Huber hit just .264/.350/.425 in 55 games at Double-A, which doesn't look particularly impressive, but certainly isn't bad for a 21-year-old in his first taste of the high minors. Huber has yet to bust out offensively, but he's moving along slowly and surely, and still looks like New York's catcher of the future.
25) Adam Wainwright | St. Louis Cardinals
Adam Wainwright turned in his fourth straight good season in 2003, throwing 149.2 innings with a 3.37 ERA at Double-A Greenville. He improved his walk rate from 3.6/9 IP in 2002 to 2.2/9 IP last season, which is great. At the same time though, his strikeout rate fell from 9.2/9 IP to 7.7/9 IP. Still, you've got to like a 22-year-old with a career ERA of 3.37 and a Double-A strikeout/walk ratio of 3.45/1.
Traded from the Braves to the Cardinals for J.D. Drew this off-season, Wainwright should be a big part of the St. Louis starting rotation for a long time, probably beginning this year.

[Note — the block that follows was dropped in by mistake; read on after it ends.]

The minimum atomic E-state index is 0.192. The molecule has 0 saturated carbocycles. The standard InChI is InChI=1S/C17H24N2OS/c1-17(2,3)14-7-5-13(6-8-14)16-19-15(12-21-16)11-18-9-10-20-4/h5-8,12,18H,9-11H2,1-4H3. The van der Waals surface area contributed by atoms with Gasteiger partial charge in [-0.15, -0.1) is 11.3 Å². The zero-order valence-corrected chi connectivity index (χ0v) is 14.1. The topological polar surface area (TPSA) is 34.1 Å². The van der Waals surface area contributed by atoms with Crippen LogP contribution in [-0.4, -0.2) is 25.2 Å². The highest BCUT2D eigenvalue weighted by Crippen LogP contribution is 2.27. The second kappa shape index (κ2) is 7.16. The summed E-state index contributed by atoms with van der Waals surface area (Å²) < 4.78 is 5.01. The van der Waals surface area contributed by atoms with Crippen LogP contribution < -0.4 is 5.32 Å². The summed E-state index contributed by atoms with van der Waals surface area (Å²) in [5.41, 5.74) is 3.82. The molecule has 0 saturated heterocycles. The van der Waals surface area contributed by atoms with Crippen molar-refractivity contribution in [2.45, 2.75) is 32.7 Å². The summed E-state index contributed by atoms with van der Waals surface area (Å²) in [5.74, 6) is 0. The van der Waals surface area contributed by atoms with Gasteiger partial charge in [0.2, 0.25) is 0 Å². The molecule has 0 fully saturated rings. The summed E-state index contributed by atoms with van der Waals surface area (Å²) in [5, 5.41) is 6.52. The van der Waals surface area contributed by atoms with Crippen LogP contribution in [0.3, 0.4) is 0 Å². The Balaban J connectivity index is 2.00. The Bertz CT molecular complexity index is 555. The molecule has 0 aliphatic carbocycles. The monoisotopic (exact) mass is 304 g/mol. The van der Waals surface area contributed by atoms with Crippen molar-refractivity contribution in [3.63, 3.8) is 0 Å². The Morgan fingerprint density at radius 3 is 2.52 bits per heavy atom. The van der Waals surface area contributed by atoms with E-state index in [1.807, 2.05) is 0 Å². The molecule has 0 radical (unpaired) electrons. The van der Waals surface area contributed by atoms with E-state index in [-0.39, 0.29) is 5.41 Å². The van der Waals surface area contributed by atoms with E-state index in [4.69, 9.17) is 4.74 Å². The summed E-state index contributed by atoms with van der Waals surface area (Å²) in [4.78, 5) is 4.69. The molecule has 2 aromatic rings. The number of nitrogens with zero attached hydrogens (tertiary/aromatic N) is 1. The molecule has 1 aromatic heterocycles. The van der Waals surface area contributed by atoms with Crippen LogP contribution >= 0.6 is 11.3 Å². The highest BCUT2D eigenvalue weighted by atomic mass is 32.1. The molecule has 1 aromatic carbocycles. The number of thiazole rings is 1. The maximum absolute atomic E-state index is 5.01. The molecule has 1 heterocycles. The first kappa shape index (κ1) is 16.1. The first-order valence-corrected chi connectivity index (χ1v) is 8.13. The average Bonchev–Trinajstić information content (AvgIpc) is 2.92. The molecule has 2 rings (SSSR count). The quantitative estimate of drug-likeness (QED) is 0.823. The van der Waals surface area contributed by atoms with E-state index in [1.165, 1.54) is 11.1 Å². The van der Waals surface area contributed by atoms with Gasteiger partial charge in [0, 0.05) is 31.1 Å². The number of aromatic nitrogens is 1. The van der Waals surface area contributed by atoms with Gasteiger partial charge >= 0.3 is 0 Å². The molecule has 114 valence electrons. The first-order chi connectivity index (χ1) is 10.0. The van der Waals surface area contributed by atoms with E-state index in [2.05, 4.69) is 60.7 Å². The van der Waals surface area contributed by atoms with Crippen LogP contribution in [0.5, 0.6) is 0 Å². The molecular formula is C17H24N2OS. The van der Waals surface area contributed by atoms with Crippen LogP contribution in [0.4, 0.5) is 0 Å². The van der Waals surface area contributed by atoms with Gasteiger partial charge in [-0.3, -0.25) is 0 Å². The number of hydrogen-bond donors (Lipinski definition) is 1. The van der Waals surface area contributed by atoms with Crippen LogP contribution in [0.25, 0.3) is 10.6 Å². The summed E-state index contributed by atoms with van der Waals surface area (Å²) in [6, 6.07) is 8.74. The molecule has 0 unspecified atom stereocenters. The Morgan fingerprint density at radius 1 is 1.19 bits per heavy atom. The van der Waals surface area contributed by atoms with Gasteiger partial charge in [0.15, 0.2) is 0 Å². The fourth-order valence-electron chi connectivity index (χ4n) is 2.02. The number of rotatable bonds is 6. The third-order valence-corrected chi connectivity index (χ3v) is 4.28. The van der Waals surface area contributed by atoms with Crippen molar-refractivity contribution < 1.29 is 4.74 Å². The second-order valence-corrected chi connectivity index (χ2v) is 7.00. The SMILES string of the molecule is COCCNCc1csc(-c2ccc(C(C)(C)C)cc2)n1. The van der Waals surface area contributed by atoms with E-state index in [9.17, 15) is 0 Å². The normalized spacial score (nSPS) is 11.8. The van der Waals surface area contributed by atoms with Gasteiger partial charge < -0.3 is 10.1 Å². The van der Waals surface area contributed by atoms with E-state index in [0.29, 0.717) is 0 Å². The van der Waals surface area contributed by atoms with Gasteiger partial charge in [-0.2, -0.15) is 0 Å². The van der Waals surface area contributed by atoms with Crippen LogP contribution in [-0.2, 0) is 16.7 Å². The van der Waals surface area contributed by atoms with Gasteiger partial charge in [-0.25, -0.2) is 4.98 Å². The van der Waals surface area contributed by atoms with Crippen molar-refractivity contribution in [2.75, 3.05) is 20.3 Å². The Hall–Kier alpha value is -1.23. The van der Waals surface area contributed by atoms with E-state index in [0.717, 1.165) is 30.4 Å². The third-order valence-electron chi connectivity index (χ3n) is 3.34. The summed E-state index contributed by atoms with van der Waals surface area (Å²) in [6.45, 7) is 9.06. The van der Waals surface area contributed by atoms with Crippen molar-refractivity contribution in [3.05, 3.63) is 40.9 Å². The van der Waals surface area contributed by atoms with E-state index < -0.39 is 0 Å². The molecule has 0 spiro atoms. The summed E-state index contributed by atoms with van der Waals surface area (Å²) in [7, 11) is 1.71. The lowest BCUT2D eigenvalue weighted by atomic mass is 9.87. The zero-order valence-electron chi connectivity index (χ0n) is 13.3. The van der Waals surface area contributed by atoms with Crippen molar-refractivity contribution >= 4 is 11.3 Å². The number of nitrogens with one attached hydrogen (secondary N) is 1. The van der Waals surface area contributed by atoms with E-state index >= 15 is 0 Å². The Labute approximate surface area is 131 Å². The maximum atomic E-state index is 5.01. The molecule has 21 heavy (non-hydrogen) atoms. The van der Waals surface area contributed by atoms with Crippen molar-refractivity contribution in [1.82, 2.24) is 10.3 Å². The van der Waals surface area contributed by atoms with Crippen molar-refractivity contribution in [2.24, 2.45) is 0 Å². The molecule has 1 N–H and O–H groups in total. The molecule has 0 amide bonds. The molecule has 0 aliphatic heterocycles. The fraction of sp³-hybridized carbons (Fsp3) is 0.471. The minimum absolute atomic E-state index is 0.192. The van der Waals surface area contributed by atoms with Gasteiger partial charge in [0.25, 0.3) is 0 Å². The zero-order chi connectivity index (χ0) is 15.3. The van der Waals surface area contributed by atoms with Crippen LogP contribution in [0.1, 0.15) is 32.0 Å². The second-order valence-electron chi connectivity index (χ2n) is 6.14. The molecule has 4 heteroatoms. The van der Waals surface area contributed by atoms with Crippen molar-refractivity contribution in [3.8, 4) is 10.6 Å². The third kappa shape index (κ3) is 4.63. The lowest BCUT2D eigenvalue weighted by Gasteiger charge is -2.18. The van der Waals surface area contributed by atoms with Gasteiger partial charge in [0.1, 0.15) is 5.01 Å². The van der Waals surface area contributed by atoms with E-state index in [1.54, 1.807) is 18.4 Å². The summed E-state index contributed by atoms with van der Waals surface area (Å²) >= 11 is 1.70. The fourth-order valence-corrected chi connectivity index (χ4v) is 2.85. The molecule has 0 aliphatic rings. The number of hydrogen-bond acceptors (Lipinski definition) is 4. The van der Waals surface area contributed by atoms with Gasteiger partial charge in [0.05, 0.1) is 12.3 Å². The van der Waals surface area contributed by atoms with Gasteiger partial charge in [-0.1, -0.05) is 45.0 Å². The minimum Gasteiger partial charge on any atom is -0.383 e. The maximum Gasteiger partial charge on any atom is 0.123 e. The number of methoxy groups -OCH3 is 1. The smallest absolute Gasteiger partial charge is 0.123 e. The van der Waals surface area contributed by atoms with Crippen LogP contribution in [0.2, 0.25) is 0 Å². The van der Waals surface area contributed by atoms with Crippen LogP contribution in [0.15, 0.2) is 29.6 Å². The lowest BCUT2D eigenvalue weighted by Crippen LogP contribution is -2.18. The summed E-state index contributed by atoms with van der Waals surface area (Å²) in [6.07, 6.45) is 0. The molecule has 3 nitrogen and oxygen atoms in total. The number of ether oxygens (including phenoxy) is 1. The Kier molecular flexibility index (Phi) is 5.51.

24) Gavin Floyd | Philadelphia Phillies
After doing very well at low Single-A in his first pro season, Gavin Floyd moved up to high Single-A last year and essentially duplicated his 2002 numbers.
YEAR ERA SO9 BB9 K/BB HR9
2002 2.77 7.6 3.5 2.19 .70
2003 3.00 7.5 2.9 2.55 .59
As you can see, Floyd had an ERA and strikeout rate that were basically the same as 2002. He improved his control and thus also his strikeout/walk ratio.
A young pitcher maintaining his level of performance while facing tougher competition is always a good thing, so Floyd's 2003 is definitely a success. His strikeout rates aren't as high as you'd like to see from a top pitching prospect, but Floyd is still very young. He turned 21 late last month, so he could still be adding some velocity.
23) Scott Hairston | Arizona Diamondbacks
After putting up absolutely obscene numbers in his first two pro seasons, Scott Hairston came down to earth in 2003 and was simply very good. After coming into this season with a career hitting line of .346/.430/.697 in 201 minor league games, Hairston hit "only" .276/.345/.469 at Double-A El Paso last year.